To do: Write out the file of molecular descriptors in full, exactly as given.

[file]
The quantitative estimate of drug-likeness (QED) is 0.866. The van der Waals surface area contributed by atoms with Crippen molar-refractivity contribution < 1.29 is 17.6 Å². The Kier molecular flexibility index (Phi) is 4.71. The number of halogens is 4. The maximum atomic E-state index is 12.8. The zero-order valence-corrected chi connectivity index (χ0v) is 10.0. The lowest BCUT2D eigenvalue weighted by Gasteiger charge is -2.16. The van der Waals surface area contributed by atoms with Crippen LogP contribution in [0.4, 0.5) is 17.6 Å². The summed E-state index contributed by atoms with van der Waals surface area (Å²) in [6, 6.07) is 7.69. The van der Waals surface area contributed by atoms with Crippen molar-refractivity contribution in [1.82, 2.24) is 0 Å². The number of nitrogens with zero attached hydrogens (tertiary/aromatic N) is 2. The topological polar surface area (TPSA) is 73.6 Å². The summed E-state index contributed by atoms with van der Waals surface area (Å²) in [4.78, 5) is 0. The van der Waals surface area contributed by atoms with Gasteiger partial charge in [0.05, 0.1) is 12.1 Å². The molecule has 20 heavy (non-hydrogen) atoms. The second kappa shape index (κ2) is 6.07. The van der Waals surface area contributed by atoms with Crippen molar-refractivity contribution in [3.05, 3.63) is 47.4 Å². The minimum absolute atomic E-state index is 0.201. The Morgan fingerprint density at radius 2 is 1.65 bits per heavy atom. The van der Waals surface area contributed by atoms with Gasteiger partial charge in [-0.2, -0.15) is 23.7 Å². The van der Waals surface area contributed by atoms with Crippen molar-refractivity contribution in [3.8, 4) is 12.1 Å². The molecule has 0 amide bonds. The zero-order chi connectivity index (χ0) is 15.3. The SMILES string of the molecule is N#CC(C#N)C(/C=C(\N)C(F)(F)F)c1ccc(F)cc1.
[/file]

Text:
The quantitative estimate of drug-likeness (QED) is 0.866. The van der Waals surface area contributed by atoms with Crippen molar-refractivity contribution < 1.29 is 17.6 Å². The Kier molecular flexibility index (Phi) is 4.71. The number of halogens is 4. The maximum atomic E-state index is 12.8. The zero-order valence-corrected chi connectivity index (χ0v) is 10.0. The lowest BCUT2D eigenvalue weighted by Gasteiger charge is -2.16. The van der Waals surface area contributed by atoms with Crippen LogP contribution in [0.4, 0.5) is 17.6 Å². The summed E-state index contributed by atoms with van der Waals surface area (Å²) in [6, 6.07) is 7.69. The van der Waals surface area contributed by atoms with Crippen molar-refractivity contribution in [1.82, 2.24) is 0 Å². The number of nitrogens with zero attached hydrogens (tertiary/aromatic N) is 2. The topological polar surface area (TPSA) is 73.6 Å². The summed E-state index contributed by atoms with van der Waals surface area (Å²) in [4.78, 5) is 0. The van der Waals surface area contributed by atoms with Gasteiger partial charge in [0.05, 0.1) is 12.1 Å². The molecule has 20 heavy (non-hydrogen) atoms. The second kappa shape index (κ2) is 6.07. The van der Waals surface area contributed by atoms with Crippen molar-refractivity contribution in [3.05, 3.63) is 47.4 Å². The minimum absolute atomic E-state index is 0.201. The Morgan fingerprint density at radius 2 is 1.65 bits per heavy atom. The van der Waals surface area contributed by atoms with Gasteiger partial charge in [-0.2, -0.15) is 23.7 Å². The van der Waals surface area contributed by atoms with Crippen molar-refractivity contribution in [3.8, 4) is 12.1 Å². The molecule has 0 amide bonds. The zero-order chi connectivity index (χ0) is 15.3. The SMILES string of the molecule is N#CC(C#N)C(/C=C(\N)C(F)(F)F)c1ccc(F)cc1.